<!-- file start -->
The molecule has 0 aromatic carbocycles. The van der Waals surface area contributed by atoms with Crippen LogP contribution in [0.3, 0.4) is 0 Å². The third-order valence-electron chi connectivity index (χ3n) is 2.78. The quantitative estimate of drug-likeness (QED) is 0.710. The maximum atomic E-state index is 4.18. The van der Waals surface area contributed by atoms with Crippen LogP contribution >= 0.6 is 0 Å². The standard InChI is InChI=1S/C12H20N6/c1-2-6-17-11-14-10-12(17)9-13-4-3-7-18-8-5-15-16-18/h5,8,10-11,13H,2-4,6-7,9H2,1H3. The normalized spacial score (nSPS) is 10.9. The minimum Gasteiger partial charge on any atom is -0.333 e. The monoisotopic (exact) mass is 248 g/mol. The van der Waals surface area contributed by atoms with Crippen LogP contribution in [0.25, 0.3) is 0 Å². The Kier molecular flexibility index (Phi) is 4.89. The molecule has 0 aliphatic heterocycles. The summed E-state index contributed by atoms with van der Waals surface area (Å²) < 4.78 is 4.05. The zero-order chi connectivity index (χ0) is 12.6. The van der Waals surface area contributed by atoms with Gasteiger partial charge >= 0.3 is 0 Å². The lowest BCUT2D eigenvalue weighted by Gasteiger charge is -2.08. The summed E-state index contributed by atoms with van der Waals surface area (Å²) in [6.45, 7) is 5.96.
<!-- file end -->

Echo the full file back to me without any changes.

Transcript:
The molecule has 0 aromatic carbocycles. The van der Waals surface area contributed by atoms with Crippen LogP contribution in [0.3, 0.4) is 0 Å². The third-order valence-electron chi connectivity index (χ3n) is 2.78. The quantitative estimate of drug-likeness (QED) is 0.710. The maximum atomic E-state index is 4.18. The van der Waals surface area contributed by atoms with Crippen LogP contribution >= 0.6 is 0 Å². The standard InChI is InChI=1S/C12H20N6/c1-2-6-17-11-14-10-12(17)9-13-4-3-7-18-8-5-15-16-18/h5,8,10-11,13H,2-4,6-7,9H2,1H3. The normalized spacial score (nSPS) is 10.9. The minimum Gasteiger partial charge on any atom is -0.333 e. The monoisotopic (exact) mass is 248 g/mol. The van der Waals surface area contributed by atoms with Crippen LogP contribution in [0.25, 0.3) is 0 Å². The Kier molecular flexibility index (Phi) is 4.89. The molecule has 0 aliphatic heterocycles. The summed E-state index contributed by atoms with van der Waals surface area (Å²) < 4.78 is 4.05. The zero-order chi connectivity index (χ0) is 12.6. The van der Waals surface area contributed by atoms with Gasteiger partial charge >= 0.3 is 0 Å². The lowest BCUT2D eigenvalue weighted by Gasteiger charge is -2.08. The summed E-state index contributed by atoms with van der Waals surface area (Å²) in [6.45, 7) is 5.96.